Saturday, 15 October 2016

Echinochloa crus-galli (Cockspur) turning up in Flax and Oat fields in Wexford

 Cockspur has always been a rare non-native grass in Ireland. In Wexford last year it was found in several places. This year seems to be a craze of planting a mixed crop of Flax and Oats. The Cockspur has been found in several of these fields as an abundant weed.
None of these mixed crop fields have been harvested for some reason. Could Cockspur be the next non-native grass to become a common weed of cultivation in Wexford?

Wednesday, 12 October 2016

Guizotia scabra ssp. schimperi new alien for Wexford and Ireland

 My BSBI News No. 133 arrived two days ago. Under article 'Adventives & Aliens News , 9' there is a record for Guizotis scabra ssp. schimperi (Sticky Niger) from VC95 Moray by my brother Ian. I didn't even know there was more than one species of Niger. I asked my brother how does it differ from Guizotia abyssinica (Niger) as Sticky Niger is not mentioned in any of my books. Ian said it was hairy and sticky to the touch.
Yesterday I revisited the plant I had recorded as Guizotia abyssinica (Niger) a few days earlier at Screen and sure enough it was a very sticky plant. I had found a new alien to Ireland. I checked on my other record for Niger near Campile and this one was Guizotia abyssinica (Niger).
I now wonder how often plants have been named as Guizotia abyssinica (Niger) when really they were G. scabra.
Also at Screen on on the small area of rough ground were two plants of Ammi majus (Bullwort) (see lower down).
 Above: showing the hairs on stem.
 Above: Sticky Niger with Bullwort behind. Below: Bullwort flower head.

Tuesday, 11 October 2016

Chenopodium polyspermum (Many-seeded Goosefoot) new species for Wexford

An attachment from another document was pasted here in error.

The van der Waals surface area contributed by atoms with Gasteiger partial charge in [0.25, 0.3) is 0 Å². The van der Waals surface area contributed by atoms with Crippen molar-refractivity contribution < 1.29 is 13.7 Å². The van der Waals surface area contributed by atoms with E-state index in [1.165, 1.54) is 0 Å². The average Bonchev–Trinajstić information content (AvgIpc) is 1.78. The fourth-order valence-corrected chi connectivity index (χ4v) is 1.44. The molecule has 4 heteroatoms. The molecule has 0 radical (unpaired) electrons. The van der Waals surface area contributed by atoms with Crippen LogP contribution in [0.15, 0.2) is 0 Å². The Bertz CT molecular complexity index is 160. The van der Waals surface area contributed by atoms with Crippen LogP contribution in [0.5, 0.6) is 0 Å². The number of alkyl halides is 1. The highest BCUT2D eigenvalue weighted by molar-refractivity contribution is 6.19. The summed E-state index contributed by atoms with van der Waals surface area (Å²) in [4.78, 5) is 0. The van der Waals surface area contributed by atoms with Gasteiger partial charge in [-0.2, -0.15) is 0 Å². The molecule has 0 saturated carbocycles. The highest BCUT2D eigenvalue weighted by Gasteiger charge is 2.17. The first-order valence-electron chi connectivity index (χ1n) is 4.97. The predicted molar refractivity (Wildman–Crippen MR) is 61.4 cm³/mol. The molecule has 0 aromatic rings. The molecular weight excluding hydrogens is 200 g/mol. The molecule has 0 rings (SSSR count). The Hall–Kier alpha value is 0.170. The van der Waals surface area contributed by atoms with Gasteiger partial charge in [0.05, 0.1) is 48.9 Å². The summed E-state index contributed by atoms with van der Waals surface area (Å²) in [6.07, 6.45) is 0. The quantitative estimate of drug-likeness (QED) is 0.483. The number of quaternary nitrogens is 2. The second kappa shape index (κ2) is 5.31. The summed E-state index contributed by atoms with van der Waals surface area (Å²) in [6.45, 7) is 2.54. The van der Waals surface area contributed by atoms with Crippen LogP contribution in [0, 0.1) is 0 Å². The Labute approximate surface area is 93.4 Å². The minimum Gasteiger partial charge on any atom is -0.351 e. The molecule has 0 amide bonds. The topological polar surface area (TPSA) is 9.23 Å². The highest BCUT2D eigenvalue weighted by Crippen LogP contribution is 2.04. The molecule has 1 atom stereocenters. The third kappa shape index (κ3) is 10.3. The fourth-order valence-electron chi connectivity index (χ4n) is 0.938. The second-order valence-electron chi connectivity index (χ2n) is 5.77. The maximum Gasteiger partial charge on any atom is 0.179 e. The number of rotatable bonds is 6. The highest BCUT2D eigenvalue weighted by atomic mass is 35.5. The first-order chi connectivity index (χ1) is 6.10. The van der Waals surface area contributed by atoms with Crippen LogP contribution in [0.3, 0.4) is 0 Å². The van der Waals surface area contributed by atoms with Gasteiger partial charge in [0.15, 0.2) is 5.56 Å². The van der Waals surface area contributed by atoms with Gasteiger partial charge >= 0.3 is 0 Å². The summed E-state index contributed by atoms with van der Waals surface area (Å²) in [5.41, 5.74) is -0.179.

Yesterday I was recording at Mackmine and came across one plant of Many-seeded Goosefoot on rough ground. This is the first record for the county. A very rare species in Ireland. Known from around the shore of Lough Neagh and recorded once from waste ground in Waterford.

There is a dot on the BSBI DDb map for Wexford from Rosslare, this is an error, the record is supported by a specimen in the herbarium at Glasnevin, this has been renamed as Sea-beet.

A species I used to see often when recording in Somerset.

Saturday, 1 October 2016

Hunting for Cuscuta epithymum (Dodder) at its only site in Wexford

 Dodder has been known from the dunes by Lady's Island Lake since 1922. Roy Watson found this site in 2012, it is the only extant site in the county. I have tried a number of times to find it, but no luck, only having a 6 figure map reference to go on, even though the details Roy gave me should of helped me find it. This year Roy gave me a 8 figure map reference. Walking on the track across the dunes with my GPS I matched my GPS reading with Roy's map reference. It took sometime still to find, as there was so little of it. No sign it had flowered this year.

In the above and below pictures you can see the red strands of the Dodder.

 Above and below: the Dodder grows where the two tracks meet, the only area of short turf.